Talk is cheap. In the case of Archbishop of Philadelphia Charles J. Chaput, talk is also cynical, misleading and hurtful.
Chaput apologized to survivors of clergy sex abuse during a homily at a “Mass for Healing for Victims of Clergy Sexual Abuse” Saturday in Philadelphia. Chaput also acknowledged the negligence of the “church’s pastors” in allowing the abuse to occur. What Chaput didn’t do – and hasn’t done – is take action to help sexual abuse survivors. In fact, he’s taken actions that hurt them.
Let’s take a look at what Chaput hasn’t done. He hasn’t supported extending the Pennsylvania statute of limitations to permit criminal prosecution of child sex abusers whenever their victims come forward, or to provide a window for clergy sexual abuse survivors to file civil lawsuits no matter when their abuse occurred.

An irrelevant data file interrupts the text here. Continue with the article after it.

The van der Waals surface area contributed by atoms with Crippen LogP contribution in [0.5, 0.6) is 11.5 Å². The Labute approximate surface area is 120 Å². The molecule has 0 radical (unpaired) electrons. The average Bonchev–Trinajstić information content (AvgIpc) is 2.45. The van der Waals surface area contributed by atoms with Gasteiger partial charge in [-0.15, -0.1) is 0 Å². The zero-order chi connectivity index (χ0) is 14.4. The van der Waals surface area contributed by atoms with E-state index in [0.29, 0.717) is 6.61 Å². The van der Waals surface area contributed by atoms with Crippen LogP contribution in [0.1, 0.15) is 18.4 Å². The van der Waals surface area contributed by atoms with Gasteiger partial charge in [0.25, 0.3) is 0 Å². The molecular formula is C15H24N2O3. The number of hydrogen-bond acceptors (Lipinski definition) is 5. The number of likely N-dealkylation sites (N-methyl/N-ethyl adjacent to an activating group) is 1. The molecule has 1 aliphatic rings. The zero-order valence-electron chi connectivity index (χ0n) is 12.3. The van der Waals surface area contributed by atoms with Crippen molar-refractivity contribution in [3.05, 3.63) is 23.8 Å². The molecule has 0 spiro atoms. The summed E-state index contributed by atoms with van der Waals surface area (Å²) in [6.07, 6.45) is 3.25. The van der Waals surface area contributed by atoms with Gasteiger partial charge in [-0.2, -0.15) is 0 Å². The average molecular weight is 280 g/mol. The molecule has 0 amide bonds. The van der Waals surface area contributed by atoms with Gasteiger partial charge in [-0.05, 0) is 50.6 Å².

Let’s take a look at what he has done. As leader of the Pennsylvania Catholic Conference, a powerful lobbying group, Chaput has actually opposed the legislation seeking to extend the criminal statute of limitations and extend the civil window in Pennsylvania. While Archbishop of Denver, his previous job, Chaput fought Colorado legislation that would have extended the civil statute of limitations for sexual abuse survivors to file suit. And Chaput allowed a Philadelphia priest – the Rev. John P. Paul – to keep working, without notice to his parish, for nearly a year after abuse allegations were brought against him.
Hollow apologies, like the cynical appointment of in-house sexual abuse investigators, are tired and misleading tactics by the hierarchy. It is time for Chaput and the hierarchy to act in support of survivors, not against them.